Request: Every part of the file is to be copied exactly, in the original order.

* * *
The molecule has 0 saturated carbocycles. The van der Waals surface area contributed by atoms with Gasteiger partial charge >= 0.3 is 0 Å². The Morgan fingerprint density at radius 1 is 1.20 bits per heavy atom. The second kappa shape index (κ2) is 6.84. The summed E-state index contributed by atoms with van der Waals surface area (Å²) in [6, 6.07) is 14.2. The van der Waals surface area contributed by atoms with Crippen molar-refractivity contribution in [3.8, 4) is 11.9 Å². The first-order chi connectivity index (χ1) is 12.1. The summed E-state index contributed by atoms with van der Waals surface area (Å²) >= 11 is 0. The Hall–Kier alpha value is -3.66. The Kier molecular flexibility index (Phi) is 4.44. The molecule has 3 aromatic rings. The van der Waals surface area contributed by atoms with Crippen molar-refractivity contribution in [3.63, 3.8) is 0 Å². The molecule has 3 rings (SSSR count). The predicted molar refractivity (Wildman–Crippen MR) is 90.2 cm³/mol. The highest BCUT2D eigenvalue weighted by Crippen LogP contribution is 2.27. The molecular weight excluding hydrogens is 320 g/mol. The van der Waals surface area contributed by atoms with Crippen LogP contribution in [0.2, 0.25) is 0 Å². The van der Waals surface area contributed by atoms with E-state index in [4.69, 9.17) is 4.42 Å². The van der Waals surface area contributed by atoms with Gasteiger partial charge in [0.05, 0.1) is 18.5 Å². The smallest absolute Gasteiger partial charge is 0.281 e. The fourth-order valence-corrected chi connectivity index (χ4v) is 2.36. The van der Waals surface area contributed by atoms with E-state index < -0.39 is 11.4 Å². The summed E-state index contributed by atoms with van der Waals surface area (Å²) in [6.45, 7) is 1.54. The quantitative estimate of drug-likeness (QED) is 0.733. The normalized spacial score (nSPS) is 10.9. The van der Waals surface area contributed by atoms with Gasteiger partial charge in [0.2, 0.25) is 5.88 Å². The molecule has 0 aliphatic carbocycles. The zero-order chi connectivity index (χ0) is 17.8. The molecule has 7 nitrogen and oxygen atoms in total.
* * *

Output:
The molecule has 0 saturated carbocycles. The van der Waals surface area contributed by atoms with Gasteiger partial charge >= 0.3 is 0 Å². The Morgan fingerprint density at radius 1 is 1.20 bits per heavy atom. The second kappa shape index (κ2) is 6.84. The summed E-state index contributed by atoms with van der Waals surface area (Å²) in [6, 6.07) is 14.2. The van der Waals surface area contributed by atoms with Crippen molar-refractivity contribution in [3.8, 4) is 11.9 Å². The first-order chi connectivity index (χ1) is 12.1. The summed E-state index contributed by atoms with van der Waals surface area (Å²) >= 11 is 0. The Hall–Kier alpha value is -3.66. The Kier molecular flexibility index (Phi) is 4.44. The molecule has 3 aromatic rings. The van der Waals surface area contributed by atoms with Crippen molar-refractivity contribution in [3.63, 3.8) is 0 Å². The molecule has 3 rings (SSSR count). The predicted molar refractivity (Wildman–Crippen MR) is 90.2 cm³/mol. The highest BCUT2D eigenvalue weighted by Crippen LogP contribution is 2.27. The molecular weight excluding hydrogens is 320 g/mol. The van der Waals surface area contributed by atoms with Crippen LogP contribution in [0.2, 0.25) is 0 Å². The van der Waals surface area contributed by atoms with E-state index in [4.69, 9.17) is 4.42 Å². The van der Waals surface area contributed by atoms with Gasteiger partial charge in [0.05, 0.1) is 18.5 Å². The smallest absolute Gasteiger partial charge is 0.281 e. The fourth-order valence-corrected chi connectivity index (χ4v) is 2.36. The van der Waals surface area contributed by atoms with E-state index < -0.39 is 11.4 Å². The summed E-state index contributed by atoms with van der Waals surface area (Å²) in [6.45, 7) is 1.54. The quantitative estimate of drug-likeness (QED) is 0.733. The normalized spacial score (nSPS) is 10.9. The van der Waals surface area contributed by atoms with Gasteiger partial charge in [0.2, 0.25) is 5.88 Å². The molecule has 0 aliphatic carbocycles. The zero-order chi connectivity index (χ0) is 17.8. The molecule has 7 nitrogen and oxygen atoms in total.